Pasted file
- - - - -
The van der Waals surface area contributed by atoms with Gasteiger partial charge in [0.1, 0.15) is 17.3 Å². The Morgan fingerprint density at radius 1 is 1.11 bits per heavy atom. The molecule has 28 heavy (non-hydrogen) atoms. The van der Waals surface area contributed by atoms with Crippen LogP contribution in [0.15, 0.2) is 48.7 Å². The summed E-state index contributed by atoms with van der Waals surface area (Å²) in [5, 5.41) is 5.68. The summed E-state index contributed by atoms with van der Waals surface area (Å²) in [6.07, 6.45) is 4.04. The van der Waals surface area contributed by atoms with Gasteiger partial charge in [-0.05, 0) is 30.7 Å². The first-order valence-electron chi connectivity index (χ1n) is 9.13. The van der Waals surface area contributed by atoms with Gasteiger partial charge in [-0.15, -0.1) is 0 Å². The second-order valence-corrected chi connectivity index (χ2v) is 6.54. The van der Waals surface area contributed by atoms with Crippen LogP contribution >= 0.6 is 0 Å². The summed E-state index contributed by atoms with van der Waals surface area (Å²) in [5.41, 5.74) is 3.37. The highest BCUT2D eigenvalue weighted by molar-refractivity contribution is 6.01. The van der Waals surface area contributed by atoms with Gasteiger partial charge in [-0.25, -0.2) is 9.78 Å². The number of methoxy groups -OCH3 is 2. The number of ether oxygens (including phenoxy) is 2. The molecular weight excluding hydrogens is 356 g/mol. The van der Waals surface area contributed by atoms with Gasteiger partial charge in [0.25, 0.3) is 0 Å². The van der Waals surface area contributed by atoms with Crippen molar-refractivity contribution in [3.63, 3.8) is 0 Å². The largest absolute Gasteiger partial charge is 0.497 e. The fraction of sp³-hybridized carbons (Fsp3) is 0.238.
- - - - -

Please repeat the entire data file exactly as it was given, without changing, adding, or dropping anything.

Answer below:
The van der Waals surface area contributed by atoms with Gasteiger partial charge in [0.1, 0.15) is 17.3 Å². The Morgan fingerprint density at radius 1 is 1.11 bits per heavy atom. The molecule has 28 heavy (non-hydrogen) atoms. The van der Waals surface area contributed by atoms with Crippen LogP contribution in [0.15, 0.2) is 48.7 Å². The summed E-state index contributed by atoms with van der Waals surface area (Å²) in [5, 5.41) is 5.68. The summed E-state index contributed by atoms with van der Waals surface area (Å²) in [6.07, 6.45) is 4.04. The van der Waals surface area contributed by atoms with Gasteiger partial charge in [-0.05, 0) is 30.7 Å². The first-order valence-electron chi connectivity index (χ1n) is 9.13. The van der Waals surface area contributed by atoms with Gasteiger partial charge in [-0.15, -0.1) is 0 Å². The second-order valence-corrected chi connectivity index (χ2v) is 6.54. The van der Waals surface area contributed by atoms with Crippen LogP contribution >= 0.6 is 0 Å². The summed E-state index contributed by atoms with van der Waals surface area (Å²) in [5.41, 5.74) is 3.37. The highest BCUT2D eigenvalue weighted by molar-refractivity contribution is 6.01. The van der Waals surface area contributed by atoms with Gasteiger partial charge in [-0.25, -0.2) is 9.78 Å². The number of methoxy groups -OCH3 is 2. The number of ether oxygens (including phenoxy) is 2. The molecular weight excluding hydrogens is 356 g/mol. The van der Waals surface area contributed by atoms with Gasteiger partial charge in [0.25, 0.3) is 0 Å². The van der Waals surface area contributed by atoms with Crippen molar-refractivity contribution in [3.63, 3.8) is 0 Å². The largest absolute Gasteiger partial charge is 0.497 e. The fraction of sp³-hybridized carbons (Fsp3) is 0.238.